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Effects of molecular flexibility and head group repulsion on aramid amphiphile self-assembly

Samuel J. Kaser a, Andrew J. Lew a, Dae-Yoon Kim b, Ty Christoff-Tempesta c, Yukio Cho c and Julia H. Ortony *c
aDepartment of Chemistry, Massachusetts Institute of Technology, 77 Massachusetts Ave, Cambridge, MA 02139, USA
bInstitute of Advanced Composite Materials, Korea Institute of Science and Technology (KIST), 92 Chudong-Ro, Bongdong-Eup, Wanju-Gun, Jeonbuk 55324, Republic of Korea
cDepartment of Materials Science and Engineering, Massachusetts Institute of Technology, 77 Massachusetts Ave, Cambridge, MA 02139, USA. E-mail:

Received 20th August 2021 , Accepted 28th October 2021

First published on 28th October 2021


The self-assembly of amphiphilic molecules in water has led to a wide variety of nanostructures with diverse applications. Many nanostructures are stabilized by strong interactions between monomer units, such as hydrogen bonding and π–π stacking. However, the morphological implications of these strong, anisotropic interactions can be difficult to predict. In this study, we investigate the relationships between molecular flexibility, head group repulsion, and supramolecular geometry in an aramid amphiphile nanostructure that is known to exhibit extensive hydrogen bonding and π–π stacking – features that give rise to their unusual stability. We find by electron microscopy that increasing backbone flexibility disrupts molecular packing into high aspect-ratio nanoribbons, and at the highest degree of flexibility long-range ordering is lost. Even when backbone rigidity favors tight packing, increasing head group charge through pH-modulation leads to intermolecular electrostatic repulsion that also disrupts close packing. Spectroscopic measurements suggest that these changes are accompanied by disruption of π–π stacking but not hydrogen bonding. Backbone rigidity and head group repulsion are thus important design considerations for controlling internal stability and nanostructure curvature in supramolecular assemblies stabilized by π–π stacking interactions.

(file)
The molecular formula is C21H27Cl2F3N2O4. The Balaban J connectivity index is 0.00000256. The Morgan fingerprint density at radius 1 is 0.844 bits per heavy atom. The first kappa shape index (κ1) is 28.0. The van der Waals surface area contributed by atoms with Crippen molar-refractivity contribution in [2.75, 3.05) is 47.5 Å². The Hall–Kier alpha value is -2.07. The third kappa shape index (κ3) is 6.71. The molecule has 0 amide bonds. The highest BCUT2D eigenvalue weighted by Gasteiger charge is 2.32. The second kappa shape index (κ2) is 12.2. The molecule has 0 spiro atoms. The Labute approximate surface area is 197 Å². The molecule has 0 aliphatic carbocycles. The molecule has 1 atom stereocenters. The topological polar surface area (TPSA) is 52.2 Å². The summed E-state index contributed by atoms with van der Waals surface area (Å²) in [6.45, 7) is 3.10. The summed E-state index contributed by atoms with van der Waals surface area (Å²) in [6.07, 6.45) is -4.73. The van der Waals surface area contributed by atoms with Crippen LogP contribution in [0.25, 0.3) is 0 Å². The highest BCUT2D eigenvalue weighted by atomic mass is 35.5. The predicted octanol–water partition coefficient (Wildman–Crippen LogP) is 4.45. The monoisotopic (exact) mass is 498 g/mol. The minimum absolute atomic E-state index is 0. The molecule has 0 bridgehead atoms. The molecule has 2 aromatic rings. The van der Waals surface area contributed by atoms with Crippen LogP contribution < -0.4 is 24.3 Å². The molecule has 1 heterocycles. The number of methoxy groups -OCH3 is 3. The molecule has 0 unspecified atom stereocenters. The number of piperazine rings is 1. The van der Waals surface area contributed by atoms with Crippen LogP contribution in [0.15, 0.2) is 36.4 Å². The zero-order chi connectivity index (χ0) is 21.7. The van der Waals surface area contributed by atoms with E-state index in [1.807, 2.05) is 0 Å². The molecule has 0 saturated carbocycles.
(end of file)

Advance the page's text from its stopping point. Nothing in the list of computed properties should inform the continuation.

Design, System, Application

Control over nanomorphology is important for biomedical, energy, and environmental applications of self-assembled small molecules in water, but there is a dearth of knowledge about how intermolecular interactions interplay with molecular features to determine nanostructure. Aramid amphiphiles were investigated in this study as an example of a self-assembling molecular system containing strong and anisotropic intermolecular forces, i.e. hydrogen bonding and π–π stacking. We synthesized aramid amphiphiles with varying backbone flexibility and adjusted their head group repulsion by modulating pH. Through electron microscopy, spectrophotometric studies, and acid–base titrations, we provide evidence that rigidity of individual molecules corresponds to nanostructures of lower curvature and that at the highest molecular flexibility, long-range ordering is lost. We conclude that π–π stacking occurs most effectively when the constituent molecules exhibit rigid backbones, and that the nanostructures of rigid amphiphiles are also more sensitive to electrostatic interactions of the head groups. These findings suggest that backbone rigidity could play a significant role in other self-assembled systems with built-in strong intermolecular interactions, and offer design parameters to achieve pH-sensitive nanostructures with a range of architectures.

1. Background

Self-assembly of amphiphilic small molecules in water can generate highly-ordered nanoscale structures.1–3 Such nanostructures have become important materials in regenerative medicine and drug delivery due to their modular design, ease of synthesis, and biocompatibility.4 Traditionally, self-assembly is driven by the hydrophobic effect, with the hydrophilic domains providing solubility and a low-energy interface of defined geometry.5 Equilibrium nanoarchitecture is determined by the structure of both the hydrophobic and hydrophilic domains. In these assemblies, isotropic intermolecular interactions impose predictable nanoscale geometries. However, the weakness of these interactions also leads to dynamic instabilities, wherein complete monomer exchange occurs within minutes to hours.6–8 As a consequence of this dynamic instability, amphiphile nanostructures generally dissociate upon drying, sometimes limiting their application scope.9 The introduction of stronger, anisotropic intermolecular interactions into these supramolecular ensembles is thus a key strategy for stabilizing their nanoarchitectures and expanding the utility of this class of materials.10